Really enlightening, these kids are not professional writes but their words speak volumes. Anybody would empathize with them.
Note: I received this ARC free in exchange for an honest review.
"Hooked: When Addiction Hits Home," by Chloe Shantz-Hilkes, is not intended to entertain teens like "The Hunger Games" or the latest YA series. What it does is provide clear, stark, unflinching recollections from ten survivors, all of whom grew up with addicted family members.
One boy's dad was an angry drunk, a powerful weightlifter who nearly pushed him through a glass window. One girl's brother started smoking weed in ninth grade, and by graduation was paranoid and hooked on OxyContin. Another girl's mother was addicted to gambling, an addiction that can tear apart a family just like alcoholism.
Each of these essays is fearless in describing what its author went through during their years living with an addict. Some of the survivors ended up moody and depressed, and they failed to excel in school. Others went the other way, obsessively throwing themselves into their schoolwork, because that was the one thing in their lives they could control.
Interspersed among these survivors' stories are bits of information or explanation: what an enabler is, for example, or notes that children of addicts are more likely to suffer from depression.
The media love to focus attention on addicts. From tabloid reports of the latest star going to a posh clinic, to shows like "Celebrity Rehab," addicts' stories are common. It's widely espoused that addiction is a disease, requiring treatment just like any other. The media rarely focus on the damaged or destroyed families addicts leave in their wakes. It's just not something we think about.
Once, a friend asked me to accompany her to a support group for families of alcoholics and addicts. I'd had experience with addiction, but this was the first time I'd heard how hellish addicts can make life for those around them. It was gut-wrenching.
The introduction for "Hooked" is an addiction testimonial from noted children's author, Robert Munsch. His personal story of alcoholism and drug addiction might seem out of character for somebody in his field, but it shows this disease can affect anyone.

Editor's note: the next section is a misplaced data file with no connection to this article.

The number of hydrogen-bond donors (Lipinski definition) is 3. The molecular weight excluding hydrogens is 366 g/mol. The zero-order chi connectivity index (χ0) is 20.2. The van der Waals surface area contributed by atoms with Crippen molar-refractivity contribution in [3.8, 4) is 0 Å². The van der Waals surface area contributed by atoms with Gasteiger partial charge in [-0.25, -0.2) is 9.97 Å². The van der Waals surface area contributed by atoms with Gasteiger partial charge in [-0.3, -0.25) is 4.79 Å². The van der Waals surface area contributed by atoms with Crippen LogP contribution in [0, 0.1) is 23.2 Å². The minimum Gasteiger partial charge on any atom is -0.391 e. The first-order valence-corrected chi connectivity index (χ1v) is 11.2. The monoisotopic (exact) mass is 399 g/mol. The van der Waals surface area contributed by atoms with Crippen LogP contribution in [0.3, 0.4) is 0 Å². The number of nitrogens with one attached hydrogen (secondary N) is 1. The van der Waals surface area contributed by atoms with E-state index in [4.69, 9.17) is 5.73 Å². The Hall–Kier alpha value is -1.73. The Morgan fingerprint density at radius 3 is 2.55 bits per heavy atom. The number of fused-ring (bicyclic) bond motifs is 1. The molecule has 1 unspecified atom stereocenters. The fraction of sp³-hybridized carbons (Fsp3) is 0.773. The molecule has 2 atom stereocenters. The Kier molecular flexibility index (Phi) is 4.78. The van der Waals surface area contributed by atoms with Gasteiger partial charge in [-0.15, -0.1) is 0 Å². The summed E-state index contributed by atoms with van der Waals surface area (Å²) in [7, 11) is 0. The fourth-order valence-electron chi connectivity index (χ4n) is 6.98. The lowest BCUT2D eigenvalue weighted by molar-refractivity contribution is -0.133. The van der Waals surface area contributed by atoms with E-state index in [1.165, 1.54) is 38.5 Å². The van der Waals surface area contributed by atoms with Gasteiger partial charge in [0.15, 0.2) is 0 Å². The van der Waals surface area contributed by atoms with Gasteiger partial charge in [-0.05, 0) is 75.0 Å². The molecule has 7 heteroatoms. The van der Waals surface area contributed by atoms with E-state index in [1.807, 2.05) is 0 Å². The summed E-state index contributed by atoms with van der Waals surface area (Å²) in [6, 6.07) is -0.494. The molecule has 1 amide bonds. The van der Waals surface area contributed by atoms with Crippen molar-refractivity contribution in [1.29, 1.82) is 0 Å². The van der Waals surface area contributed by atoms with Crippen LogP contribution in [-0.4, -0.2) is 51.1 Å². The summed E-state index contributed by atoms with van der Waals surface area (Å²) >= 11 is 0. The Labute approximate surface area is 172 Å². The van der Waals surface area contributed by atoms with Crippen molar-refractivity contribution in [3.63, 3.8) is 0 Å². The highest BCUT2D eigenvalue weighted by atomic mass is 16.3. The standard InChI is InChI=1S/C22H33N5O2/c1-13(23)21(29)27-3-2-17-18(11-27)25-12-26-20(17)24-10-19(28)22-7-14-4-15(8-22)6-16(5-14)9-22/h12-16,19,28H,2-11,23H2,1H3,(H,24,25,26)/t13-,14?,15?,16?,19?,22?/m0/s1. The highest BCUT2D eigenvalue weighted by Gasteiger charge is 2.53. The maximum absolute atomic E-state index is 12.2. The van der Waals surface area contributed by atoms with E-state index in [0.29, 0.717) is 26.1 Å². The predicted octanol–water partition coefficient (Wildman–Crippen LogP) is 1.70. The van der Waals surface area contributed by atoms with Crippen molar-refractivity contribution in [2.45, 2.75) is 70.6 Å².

Following the essays are two helpful resources. One is a Q&A section with addiction expert Dr. Dennis Kimberley. The other is a listing of resources where a young person with an addict parent--or one dealing with his or her own addictions--can find confidential help, 24/7.
"Hooked: When Addiction Hits Home" should be in every middle school and high school library, guidance counselor's office, even as part of drug and alcohol education units in health classes. One in five families is touched by addiction. Being exposed to this book--with its stories and information--could help young people in equally dire situations find reassurance that they aren't alone, as well as resources for them to get the help they need.
This is a moving collection from teenagers that grew up with a family member suffering from an addiction. Covering alcoholism, drug abuse and even workaholics, the fearless stories don't shame their family but show the negatives of their situation. Not every story has a hopeful ending but the truthfulness is courageous.
Much like the Chicken Soup for the Soul books of the `90's, Hooked is an excellent source of comfort for teens of today that need to know they are not alone. Well put together and executed right for its market, Hooked has been well worth the read.
Many thanks to the publisher Annick Press for the copy of the book, Chloe Shantz-Hilkes for doing a great editing job and to the authors that contributed powerful yet difficult stories. It takes a lot of guts to write about something so personal and painful.
I received this book in exchange for an honest review; Hooked was published on March 5th, 2013.